December 16, 2004

Anuak to Sue Ethiopia for Human Rights Crimes

By Doug McGill
The McGill Report

ROCHESTER, MN -- An international human rights campaign is forming to bring to justice the perpetrators of a massacre of more than 425 members of the Anuak minority in Gambella state in western of Ethiopia one year ago.

The massacre was first reported by The McGill Report on December 22, 2003, after hundreds of Anuak refugees living in Minnesota reported receiving frantic telephone calls from their relatives living in Gambella state in Ethiopia.  

At a memorial service and legal conference held last Saturday at the Calvary Baptist Church in Vadnais Heights, Minnesota, lawyers from international law and human rights groups announced plans to bring legal proceedings against the Ethiopian government for crimes against humanity and genocide. 

Exactly one year ago, from December 13 to 15, uniformed Ethiopian soldiers invaded the town of Gambella, the capital of Gambella state, systematically calling out of their homes and then executing educated males of the Anuak tribe.

The Anuak in Minnesota listened horrified as the sounds of gunshots and screams went off in the background on their telephone calls, and their relatives described the massacre as it unfolded. Sometimes, soldiers were heard to grab the telephones and slam them down, and the relatives never heard from again.  

Forced Displacement

More than 1,500 Anuak immigrants live in southern Minnesota. They began arriving in the middle 1990s, to escape ethnic cleansing in Ethiopia.  
More than a dozen Minnesota churches and civic groups have rallied to support the Anuak during the past year, raising tens of thousands of dollars in relief aid and hosting many educational events.  

Some 200 Anuak met for the Saturday memorial service for their lost relatives, and more than a dozen experts on Anuak history, culture, and politics came from the University of California at Santa Barbara; Osaka University in Osaka, Japan; and Genocide Watch in McLean, Virginia.  

International human rights lawyers from the Public International Law & Policy Group (PILPG), and the International Human Rights Clinic of American University, both in Washington, D.C., also spoke. 

“Murder, rape, forced displacement, and destruction of property were committed not just individually but systematically” against the Anuak in Gambella, said Elisabeth W. Dallas, a lawyer and senior fellow at PILPG. “What we need to do now is bring that information to the world.” 

10,000 Refugees

The group has provided legal expertise at international criminal trials against former Yugoslav President Slobodan Milosevic at the International Criminal Court in The Hague, Netherlands; at the International Criminal Tribunal prosecuting genocide crimes in Rwanda; and other trials.  

The PILPG will file a claim against Ethiopia at the International Criminal Court in The Hague, Dallas said. The claim will technically be termed provisional because Ethiopia has not joined the court, and the ICC will have no jurisdiction over Ethiopian officials until Ethiopia ratifies the ICC statutes.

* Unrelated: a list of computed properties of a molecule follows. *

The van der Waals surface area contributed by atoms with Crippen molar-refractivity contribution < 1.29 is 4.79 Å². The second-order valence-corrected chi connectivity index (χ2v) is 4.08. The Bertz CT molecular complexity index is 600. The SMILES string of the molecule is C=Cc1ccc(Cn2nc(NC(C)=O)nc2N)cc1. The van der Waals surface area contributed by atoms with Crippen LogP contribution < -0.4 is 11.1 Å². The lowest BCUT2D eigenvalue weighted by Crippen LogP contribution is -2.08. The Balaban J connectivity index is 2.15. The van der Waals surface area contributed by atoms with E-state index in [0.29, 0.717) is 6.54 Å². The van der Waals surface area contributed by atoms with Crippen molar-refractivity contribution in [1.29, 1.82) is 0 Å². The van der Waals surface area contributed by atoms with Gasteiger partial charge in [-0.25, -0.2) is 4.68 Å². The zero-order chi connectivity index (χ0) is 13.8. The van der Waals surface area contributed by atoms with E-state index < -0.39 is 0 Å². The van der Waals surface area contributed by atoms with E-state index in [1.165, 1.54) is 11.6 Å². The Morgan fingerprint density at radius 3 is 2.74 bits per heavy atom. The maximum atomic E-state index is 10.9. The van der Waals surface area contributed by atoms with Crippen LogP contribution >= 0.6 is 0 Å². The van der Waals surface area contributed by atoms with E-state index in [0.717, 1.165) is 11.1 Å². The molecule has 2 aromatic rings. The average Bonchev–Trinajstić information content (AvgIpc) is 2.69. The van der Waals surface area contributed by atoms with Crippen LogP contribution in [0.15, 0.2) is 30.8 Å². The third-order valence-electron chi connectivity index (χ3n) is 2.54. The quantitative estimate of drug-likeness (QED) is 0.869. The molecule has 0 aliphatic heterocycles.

But crimes against humanity and genocide can still be charged provisionally under the principle of jus cogens, an absolute norm of international law that is binding on all states, Dallas said.

Lawyers for the group released a 22-page document at the conference, detailing its findings of “a prima facie case against the Ethiopian government for committing the crimes against humanity of murder, forcible transfer of a population, rape, and persecution of a group.” 

After the December 13, 2003 massacre, more than 10,000 Anuak refugees fled for safety from western Ethiopia into refugee camps in Kenya and southern Sudan.  

Ethnic Targeting

As many as 2,500 Anuak, out of a total population of about 100,000, have been killed since last December in raids carried by the Ethiopian army in villages throughout Gambella state, according to a field report by the Genocide Watch and Survivor’s Rights International human rights groups. 

The Ethiopian government says only a few dozen Anuak have been killed in “inter-tribal violence,” and has denied involvement in the killings.  

Amnesty International, one of the two largest human rights groups, also weighed in at the Saturday memorial service and conference.  

Martin Hill, an Amnesty International researcher based in London, was not present but sent a “Dear Friends” letter addressed to the Minnesota Anuak and others who gathered at the church.  

“Hundreds of Anuaks were ethnically targeted and murdered in cold blood,” Hill wrote. Amnesty International is continuing its investigation, he said, adding that “the victims and survivors have the right to justice. The abuse of people’s fundamental rights must not be allowed to continue.” 

Prayer and Lobbying

The Ethiopian army is using guns against the Anuak, who are fighting back with prayer, conversation, fellowship, scholarship, political lobbying, field research, talking to journalists, and now with international lawsuits.  

The Anuak tribe’s tiny size has worked against it so far, as the Darfur genocide has grabbed all the world’s headlines. But now, with the very existence of the tiny tribe in question, the David-and-Goliath nature of the Anuak's non-violent struggle against the Ethiopian army may finally start to work in the tribe's favor. 

Copyright @ 2004 The McGill Report